Fast depleting fossil fuels have led to a more vigorous search for alternative energy sources. In lieu of that, a team of researchers from Harvard Medical School and Wyss Institute for Biologically Inspired Engineering has come up with ‘Bionic Leaf 2.0’ – a system that banks on solar energy to split the water molecules and bacteria that eat hydrogen for the production of liquid fuels. If this research successful moves from labs to the real world, mankind’s days of seeking fuel in the ground will be over and it will be the time to look upwards to the Sun Gods.
Working on this project are Prof. Daniel Nocera, Prof. Elliott T. and Prof. Adams, the trio who has been able to create a truly artificial photosynthesis system capable of creating any carbon based molecule. In other words, the system has a huge, versatile range of applications.
The new system has been built upon previous work by the team which faced several challenges. The older system though capable of creating isopropanol, a colorless, flammable chemical compound, it needed a catalyst (a nickel-molybdenum-zinc alloy) which resulted in the production of reactive oxygen species, elements that would destroy the DNA of bacteria. To tackle this issue, the team had to use extremely high voltages, which would reduce the overall system’s efficiency.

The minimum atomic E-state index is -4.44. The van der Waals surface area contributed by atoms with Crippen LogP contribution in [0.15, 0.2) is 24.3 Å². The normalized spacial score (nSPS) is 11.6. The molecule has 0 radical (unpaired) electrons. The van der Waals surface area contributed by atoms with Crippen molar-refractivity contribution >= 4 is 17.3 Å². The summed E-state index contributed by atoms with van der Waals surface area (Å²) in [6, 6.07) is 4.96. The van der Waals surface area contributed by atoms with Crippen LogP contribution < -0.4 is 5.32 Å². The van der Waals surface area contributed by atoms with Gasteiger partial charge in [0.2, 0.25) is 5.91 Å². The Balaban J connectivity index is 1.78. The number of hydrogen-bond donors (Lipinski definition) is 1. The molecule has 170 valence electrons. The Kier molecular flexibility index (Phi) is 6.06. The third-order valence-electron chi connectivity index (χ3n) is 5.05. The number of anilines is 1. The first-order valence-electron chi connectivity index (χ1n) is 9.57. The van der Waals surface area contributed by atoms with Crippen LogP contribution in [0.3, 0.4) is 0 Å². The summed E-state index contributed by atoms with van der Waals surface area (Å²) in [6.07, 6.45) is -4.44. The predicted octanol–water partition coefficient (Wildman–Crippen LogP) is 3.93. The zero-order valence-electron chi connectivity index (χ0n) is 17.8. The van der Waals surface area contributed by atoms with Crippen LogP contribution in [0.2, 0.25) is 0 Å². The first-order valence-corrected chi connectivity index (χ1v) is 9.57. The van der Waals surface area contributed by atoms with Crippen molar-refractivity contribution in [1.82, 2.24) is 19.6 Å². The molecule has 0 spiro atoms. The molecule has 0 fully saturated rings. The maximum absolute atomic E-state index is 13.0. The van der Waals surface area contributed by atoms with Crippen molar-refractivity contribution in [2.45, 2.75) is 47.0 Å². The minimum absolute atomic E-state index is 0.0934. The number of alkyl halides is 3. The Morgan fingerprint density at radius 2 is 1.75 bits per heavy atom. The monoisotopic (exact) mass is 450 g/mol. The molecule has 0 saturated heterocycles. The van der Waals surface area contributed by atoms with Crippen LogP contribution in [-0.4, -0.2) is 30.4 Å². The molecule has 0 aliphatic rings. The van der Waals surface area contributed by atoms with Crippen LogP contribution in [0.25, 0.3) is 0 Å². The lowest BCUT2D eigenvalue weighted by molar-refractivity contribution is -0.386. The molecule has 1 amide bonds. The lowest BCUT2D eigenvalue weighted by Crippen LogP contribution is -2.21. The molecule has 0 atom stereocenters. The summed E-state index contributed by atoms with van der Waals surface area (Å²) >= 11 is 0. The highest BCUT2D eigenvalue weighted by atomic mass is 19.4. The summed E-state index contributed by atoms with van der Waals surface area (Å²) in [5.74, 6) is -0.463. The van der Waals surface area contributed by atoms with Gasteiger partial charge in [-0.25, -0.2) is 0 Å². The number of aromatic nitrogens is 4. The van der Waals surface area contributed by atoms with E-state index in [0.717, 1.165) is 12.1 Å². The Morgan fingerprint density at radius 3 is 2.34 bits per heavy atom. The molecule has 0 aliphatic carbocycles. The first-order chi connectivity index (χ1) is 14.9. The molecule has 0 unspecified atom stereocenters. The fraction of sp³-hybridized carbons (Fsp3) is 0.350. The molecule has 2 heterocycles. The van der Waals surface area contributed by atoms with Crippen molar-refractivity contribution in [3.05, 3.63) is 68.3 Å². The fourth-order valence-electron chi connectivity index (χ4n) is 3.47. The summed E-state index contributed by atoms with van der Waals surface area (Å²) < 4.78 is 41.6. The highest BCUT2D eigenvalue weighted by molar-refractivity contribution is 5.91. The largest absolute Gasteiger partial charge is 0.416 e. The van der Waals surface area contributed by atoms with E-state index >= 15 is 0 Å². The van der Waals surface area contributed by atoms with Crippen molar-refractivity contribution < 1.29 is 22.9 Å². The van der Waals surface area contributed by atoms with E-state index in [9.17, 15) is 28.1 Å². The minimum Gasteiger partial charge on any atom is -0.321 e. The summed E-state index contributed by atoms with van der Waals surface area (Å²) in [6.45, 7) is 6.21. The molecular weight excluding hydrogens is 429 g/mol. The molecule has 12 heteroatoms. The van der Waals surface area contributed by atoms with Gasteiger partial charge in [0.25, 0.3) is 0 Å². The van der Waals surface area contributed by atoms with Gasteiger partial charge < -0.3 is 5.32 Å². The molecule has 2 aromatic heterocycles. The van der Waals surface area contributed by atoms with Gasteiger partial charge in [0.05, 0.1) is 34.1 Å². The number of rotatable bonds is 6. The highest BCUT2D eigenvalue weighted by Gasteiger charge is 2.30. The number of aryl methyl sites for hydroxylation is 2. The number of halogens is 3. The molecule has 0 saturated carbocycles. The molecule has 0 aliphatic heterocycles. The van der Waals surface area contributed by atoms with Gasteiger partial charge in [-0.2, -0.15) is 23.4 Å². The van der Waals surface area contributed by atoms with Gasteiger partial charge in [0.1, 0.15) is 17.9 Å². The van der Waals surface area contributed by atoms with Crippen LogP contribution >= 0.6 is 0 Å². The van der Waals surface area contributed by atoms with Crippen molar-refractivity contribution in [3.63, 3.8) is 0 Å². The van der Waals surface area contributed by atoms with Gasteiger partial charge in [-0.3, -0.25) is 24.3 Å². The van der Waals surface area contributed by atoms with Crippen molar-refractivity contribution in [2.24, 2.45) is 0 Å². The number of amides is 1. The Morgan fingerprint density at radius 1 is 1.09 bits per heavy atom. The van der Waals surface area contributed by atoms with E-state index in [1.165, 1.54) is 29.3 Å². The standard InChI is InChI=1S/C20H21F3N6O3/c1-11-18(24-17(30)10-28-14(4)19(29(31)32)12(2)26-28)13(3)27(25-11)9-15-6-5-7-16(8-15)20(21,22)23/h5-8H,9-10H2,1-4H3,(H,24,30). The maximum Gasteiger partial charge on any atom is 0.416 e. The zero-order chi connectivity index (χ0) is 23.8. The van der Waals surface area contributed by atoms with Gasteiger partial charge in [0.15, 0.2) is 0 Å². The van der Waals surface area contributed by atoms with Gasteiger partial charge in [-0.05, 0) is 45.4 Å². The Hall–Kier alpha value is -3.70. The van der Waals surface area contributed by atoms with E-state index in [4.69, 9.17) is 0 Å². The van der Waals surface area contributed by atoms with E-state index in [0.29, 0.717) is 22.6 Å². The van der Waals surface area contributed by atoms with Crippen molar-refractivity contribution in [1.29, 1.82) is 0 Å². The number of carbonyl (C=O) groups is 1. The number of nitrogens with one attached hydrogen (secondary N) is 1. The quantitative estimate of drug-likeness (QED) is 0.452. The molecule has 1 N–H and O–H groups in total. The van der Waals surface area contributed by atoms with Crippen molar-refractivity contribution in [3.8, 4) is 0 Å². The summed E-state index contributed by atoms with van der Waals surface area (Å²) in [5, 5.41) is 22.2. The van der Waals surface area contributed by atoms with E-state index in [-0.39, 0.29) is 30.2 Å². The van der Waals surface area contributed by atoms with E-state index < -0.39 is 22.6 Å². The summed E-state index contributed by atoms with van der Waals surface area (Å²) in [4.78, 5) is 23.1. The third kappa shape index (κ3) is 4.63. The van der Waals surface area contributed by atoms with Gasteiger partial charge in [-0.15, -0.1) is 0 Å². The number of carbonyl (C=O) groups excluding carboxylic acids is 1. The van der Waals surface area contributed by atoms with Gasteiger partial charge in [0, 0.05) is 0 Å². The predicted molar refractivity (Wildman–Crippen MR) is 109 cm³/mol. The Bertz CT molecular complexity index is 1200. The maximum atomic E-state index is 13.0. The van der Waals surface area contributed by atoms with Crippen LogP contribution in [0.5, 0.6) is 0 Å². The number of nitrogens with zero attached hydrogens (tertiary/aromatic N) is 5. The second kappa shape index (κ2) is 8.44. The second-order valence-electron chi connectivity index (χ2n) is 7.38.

With Bionic Leaf 2.0, the team came up with a new catalyst made up of cobalt and phosphorous alloy, which did not create any reactive oxygen species. This resulted in 10% efficiency in the conversion of solar energy into biomass, which is 10 times higher than the fastest growing plants. Moreover, in addition to isopropanol, the system can now also produce isobutanol and isopentanol.
These newly designed, biologically compatible catalysts come with a new advantage. In that, they are ‘self healing’ thanks to their chemical design. This means that the material wouldn’t be leeched into solution.
The researchers are now at a point where they are already considering commercial application. They want to work with scientists in India and other countries to develop this technology further and bring forth many different applications.
Credits Crazy Engineers